Episode 4 – Individual Rights
The new European General Data Protection Regulations build upon the rights already afforded to citizens in the UK Data Protection Act 1998. In this the fourth episode in our series we are going to be exploring these rights and the SAP Assets that businesses can use to assist their compliance with them.
The GDPR strengthens the protection afforded to EU citizens with regards to their personal data. This strengthening is brought about by the enhancement of individual rights, some of which were already in existence.
The individual rights listed within the GDPR are:
- The right to be informed
- The right of access
- The right of rectification
- The right to erasure
- The right to restrict processing
- The right to data portability
- The right to object
- The right not to be subject to automated decision making.
The majority of these rights existed under the UK Data Protection Act 1998 and have been strengthened within the GDPR. However some, such as the right to data portability are new.
As part of your GDPR compliance program it is important for businesses to review their existing procedures, modifying and devising new ones where necessary. The GDPR states that all of the rights should be acted upon in a timely manner, which is taken to mean one month. The consequence of this is that the majority of these rights will require exception based business processes that can operate automatically with the minimum of staff interaction.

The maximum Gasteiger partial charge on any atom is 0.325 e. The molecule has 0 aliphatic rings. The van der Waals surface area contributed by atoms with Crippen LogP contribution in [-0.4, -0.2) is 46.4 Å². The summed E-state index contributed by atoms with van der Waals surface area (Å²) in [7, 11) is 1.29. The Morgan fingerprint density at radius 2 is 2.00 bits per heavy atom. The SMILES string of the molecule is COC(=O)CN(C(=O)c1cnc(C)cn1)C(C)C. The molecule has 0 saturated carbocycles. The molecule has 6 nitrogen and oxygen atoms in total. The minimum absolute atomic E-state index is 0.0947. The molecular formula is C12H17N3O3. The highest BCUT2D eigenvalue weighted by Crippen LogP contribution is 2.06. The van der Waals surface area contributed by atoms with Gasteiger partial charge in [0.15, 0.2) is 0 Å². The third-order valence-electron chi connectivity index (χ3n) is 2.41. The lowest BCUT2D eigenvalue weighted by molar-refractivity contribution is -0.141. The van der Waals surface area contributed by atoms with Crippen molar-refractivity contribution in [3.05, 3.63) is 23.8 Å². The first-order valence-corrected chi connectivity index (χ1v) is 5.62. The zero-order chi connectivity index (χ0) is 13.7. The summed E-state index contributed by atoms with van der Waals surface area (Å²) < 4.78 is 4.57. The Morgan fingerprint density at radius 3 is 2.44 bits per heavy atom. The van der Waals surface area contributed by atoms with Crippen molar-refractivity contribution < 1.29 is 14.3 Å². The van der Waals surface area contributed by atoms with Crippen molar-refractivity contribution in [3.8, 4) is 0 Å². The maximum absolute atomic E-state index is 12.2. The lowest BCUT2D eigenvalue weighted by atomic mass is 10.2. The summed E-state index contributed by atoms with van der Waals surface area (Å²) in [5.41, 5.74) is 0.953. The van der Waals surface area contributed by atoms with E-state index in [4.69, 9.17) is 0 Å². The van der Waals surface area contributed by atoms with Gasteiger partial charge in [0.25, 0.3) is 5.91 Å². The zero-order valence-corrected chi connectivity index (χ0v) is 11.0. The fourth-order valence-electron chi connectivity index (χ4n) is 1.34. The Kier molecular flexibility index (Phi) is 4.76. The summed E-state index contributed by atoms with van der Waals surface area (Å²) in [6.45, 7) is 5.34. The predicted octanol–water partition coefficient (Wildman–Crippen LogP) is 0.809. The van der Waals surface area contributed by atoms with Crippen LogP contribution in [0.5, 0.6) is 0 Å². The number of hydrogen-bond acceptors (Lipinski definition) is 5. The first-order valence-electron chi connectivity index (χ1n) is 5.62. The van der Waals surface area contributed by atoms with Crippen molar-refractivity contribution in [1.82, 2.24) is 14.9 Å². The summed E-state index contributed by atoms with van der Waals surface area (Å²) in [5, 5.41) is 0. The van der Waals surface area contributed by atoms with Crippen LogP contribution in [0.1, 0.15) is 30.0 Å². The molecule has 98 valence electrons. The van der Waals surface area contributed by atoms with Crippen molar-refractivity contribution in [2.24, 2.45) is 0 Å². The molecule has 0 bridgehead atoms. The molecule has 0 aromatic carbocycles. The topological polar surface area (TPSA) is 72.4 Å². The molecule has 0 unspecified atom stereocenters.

The strengthening of individual rights throws up some interesting challenges that businesses need to be aware of;
The right to be informed and the right of access
Data subjects have the right to ask a company if they are processing their personal data and if so, be given information about the data that is being processed. Data subjects could then request a copy of all of the personal data a company holds about them.
These rights pose a challenge; when responding to a right to be informed, businesses should furnish the data subject with detailed information about the categories of data held and the type of processing undertaken. Both the EU and the Information Commissioner have indicated that it is not enough to simply reply “Yes we process your data.” The information required to fulfil the right to be informed could be taken from the Information Audit which was the subject of the episode 2 in this series
Businesses using SAP could use Information Steward to gain visibility across the whole of the data collection and business processes to fulfil the request that way.
Should the data subject request a copy of their data under the right of access, businesses should be mindful that the data may be spread across many disparate systems and geographical locations, maybe in a number of different formats, and is not time bound. That is to say that whilst the GDPR does not make clear whether the right of access concerns the past, the European Court of Justice has a body of case law indicating that access to data may not be unduly restricted by time limits.
Again, SAP centric businesses are well placed. Information Lifecycle Management is capable of ‘hunting down’ personal data across a number of disparate systems from business systems, through data warehouses and out into the archive. Given that there is no time restriction, all of these areas will need to be ‘scanned’ for both current and historical personal data.
The rights to rectify, erase and restrict
The right to access data and the right to rectify inaccurate data are interlinked.
The principle of fair processing puts forth that, the data being processed is accurate. Therefore, as a data subject we must be able to access the data to check its accuracy. Businesses and Data Controllers have an obligation under the GDPR to take all reasonable steps to ensure the data that they hold and process is accurate. Should a data subject request a correction then the Data Controller must ensure that correction is made within a month.